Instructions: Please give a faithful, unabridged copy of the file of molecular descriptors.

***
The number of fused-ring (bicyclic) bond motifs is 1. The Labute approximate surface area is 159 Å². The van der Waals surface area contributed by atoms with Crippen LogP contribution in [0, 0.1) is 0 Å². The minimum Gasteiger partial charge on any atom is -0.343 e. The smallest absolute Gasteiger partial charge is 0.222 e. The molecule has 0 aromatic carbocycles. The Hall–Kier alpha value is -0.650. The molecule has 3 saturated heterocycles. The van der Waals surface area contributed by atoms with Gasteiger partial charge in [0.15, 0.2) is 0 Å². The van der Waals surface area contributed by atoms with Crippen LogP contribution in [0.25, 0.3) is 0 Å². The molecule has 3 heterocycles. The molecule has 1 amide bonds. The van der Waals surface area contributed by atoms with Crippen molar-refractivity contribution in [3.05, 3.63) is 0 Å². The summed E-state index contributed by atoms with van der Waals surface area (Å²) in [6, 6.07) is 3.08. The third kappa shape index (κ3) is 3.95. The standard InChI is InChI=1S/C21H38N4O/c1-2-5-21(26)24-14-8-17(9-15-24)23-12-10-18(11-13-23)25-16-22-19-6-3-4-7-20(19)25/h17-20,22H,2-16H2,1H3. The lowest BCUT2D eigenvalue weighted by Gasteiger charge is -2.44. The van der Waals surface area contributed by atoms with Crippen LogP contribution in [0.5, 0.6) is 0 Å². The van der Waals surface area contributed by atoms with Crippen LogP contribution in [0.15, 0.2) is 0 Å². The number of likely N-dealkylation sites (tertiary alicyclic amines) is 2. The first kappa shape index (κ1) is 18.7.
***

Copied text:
The number of fused-ring (bicyclic) bond motifs is 1. The Labute approximate surface area is 159 Å². The van der Waals surface area contributed by atoms with Crippen LogP contribution in [0, 0.1) is 0 Å². The minimum Gasteiger partial charge on any atom is -0.343 e. The smallest absolute Gasteiger partial charge is 0.222 e. The molecule has 0 aromatic carbocycles. The Hall–Kier alpha value is -0.650. The molecule has 3 saturated heterocycles. The van der Waals surface area contributed by atoms with Gasteiger partial charge in [0.15, 0.2) is 0 Å². The van der Waals surface area contributed by atoms with Crippen LogP contribution in [0.25, 0.3) is 0 Å². The molecule has 3 heterocycles. The molecule has 1 amide bonds. The van der Waals surface area contributed by atoms with Crippen molar-refractivity contribution in [3.05, 3.63) is 0 Å². The summed E-state index contributed by atoms with van der Waals surface area (Å²) in [6, 6.07) is 3.08. The third kappa shape index (κ3) is 3.95. The standard InChI is InChI=1S/C21H38N4O/c1-2-5-21(26)24-14-8-17(9-15-24)23-12-10-18(11-13-23)25-16-22-19-6-3-4-7-20(19)25/h17-20,22H,2-16H2,1H3. The lowest BCUT2D eigenvalue weighted by Gasteiger charge is -2.44. The van der Waals surface area contributed by atoms with Crippen LogP contribution in [0.5, 0.6) is 0 Å². The van der Waals surface area contributed by atoms with Crippen LogP contribution in [0.15, 0.2) is 0 Å². The number of likely N-dealkylation sites (tertiary alicyclic amines) is 2. The first kappa shape index (κ1) is 18.7.